Unemployment: Why Amitabh Kant and Surjit Bhalla are Wrong -R Ramakumar
The arguments put forward by the two government advocates to disparage the NSSO’s thwarted report only serve to create a smokescreen so that any meaningful debate on unemployment becomes impossible.
In 1965, P. C. Mahalanobis, who founded India’s modern statistical system, wrote a famous article titled “Statistics as a Key Technology” in the journal The American Statistician. One argument in the paper was as follows. Prior to the emergence of science and technology in the western societies over the last four centuries, decisions within most human groups were governed by “the principle of authority”. In other words, “the decision of an authority of higher status must override a decision of an authority of a lower status”.
However, with the advent of modern science after the 16th century, many natural phenomena could be rationally and objectively explained through intensive scientific enquiries. This new tradition of scientific enquiry required a “patient accumulation of facts and observations” as well as the analysis of their complex inter-relationships. In this domain of science, the old “principle of authority” was undermined. Human authority became increasingly unable to challenge the findings arrived at through the scientific method.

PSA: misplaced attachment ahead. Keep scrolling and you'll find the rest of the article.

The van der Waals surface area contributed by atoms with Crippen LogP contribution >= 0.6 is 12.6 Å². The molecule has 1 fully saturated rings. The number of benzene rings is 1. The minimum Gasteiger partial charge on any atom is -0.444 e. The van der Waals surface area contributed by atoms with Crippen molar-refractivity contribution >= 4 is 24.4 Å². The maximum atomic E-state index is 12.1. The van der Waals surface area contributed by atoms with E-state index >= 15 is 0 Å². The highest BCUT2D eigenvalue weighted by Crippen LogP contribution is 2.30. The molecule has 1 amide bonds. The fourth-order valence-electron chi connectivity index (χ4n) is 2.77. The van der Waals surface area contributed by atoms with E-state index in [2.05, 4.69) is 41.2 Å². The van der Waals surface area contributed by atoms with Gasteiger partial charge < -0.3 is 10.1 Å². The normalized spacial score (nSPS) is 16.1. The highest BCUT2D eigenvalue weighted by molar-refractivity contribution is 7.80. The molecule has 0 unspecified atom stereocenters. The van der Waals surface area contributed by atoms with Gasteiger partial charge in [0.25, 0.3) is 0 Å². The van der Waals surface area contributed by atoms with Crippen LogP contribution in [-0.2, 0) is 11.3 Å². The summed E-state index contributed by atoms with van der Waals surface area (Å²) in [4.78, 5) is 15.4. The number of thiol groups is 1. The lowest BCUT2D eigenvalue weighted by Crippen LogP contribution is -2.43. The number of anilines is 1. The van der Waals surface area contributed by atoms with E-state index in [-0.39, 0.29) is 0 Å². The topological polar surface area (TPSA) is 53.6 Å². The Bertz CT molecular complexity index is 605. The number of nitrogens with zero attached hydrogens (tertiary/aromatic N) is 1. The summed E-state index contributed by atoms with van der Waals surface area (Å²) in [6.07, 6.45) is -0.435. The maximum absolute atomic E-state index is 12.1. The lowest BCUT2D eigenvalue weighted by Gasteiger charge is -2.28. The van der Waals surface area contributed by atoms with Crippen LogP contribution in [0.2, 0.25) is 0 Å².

Mahalanobis led the establishment of India’s modern statistical system in the 1950s to bring India at par with the western scientific tradition. The understanding of reality in India, he believed, was not a matter to be clinched by administrative sanction or official stamps, but through the application of modern statistics. Thanks to the efforts of Mahalanobis and his successors, India’s newly developed statistical system had considerable professional autonomy (though it might not have had much administrative or financial autonomy). The statistical system enjoyed independence to choose the methodology of its surveys; to decide what should be published on which date; and to approve the results that are published without interference from “authorities”.
Unfortunately, overt government interference in the functioning of official statistical agencies in the last four and a half years would make it appear as if the old “principle of authority” is making a strong return. The government, or its arm, the NITI Aayog, has come to have veto power over the release of statistical data/reports. Alongside, government officials seamlessly replace statistical rigour with anecdotal information; objective evidence with carefully constructed narratives with no evidential basis; and large sample surveys with unverified databases of private cab companies. In other words, there clearly is a collapse of reason.
One case at hand for us is the National Sample Survey Office’s (NSSO) Periodic Labour Force Survey (PLFS) conducted in 2017-18. The NITI Aayog has applied the “principle of authority” and stopped the release of the PLFS report. The reason cited by advocates of the government – particularly Amitabh Kant (CEO, NITI Aayog), and economist Surjit Bhalla – has been that the PLFS is unscientific in design and not comparable with either the Employment Unemployment Surveys (EUS) of the NSSO conducted till 2011-12 or the EUS of the Labour Bureau conducted till 2015.
Please click here to read more.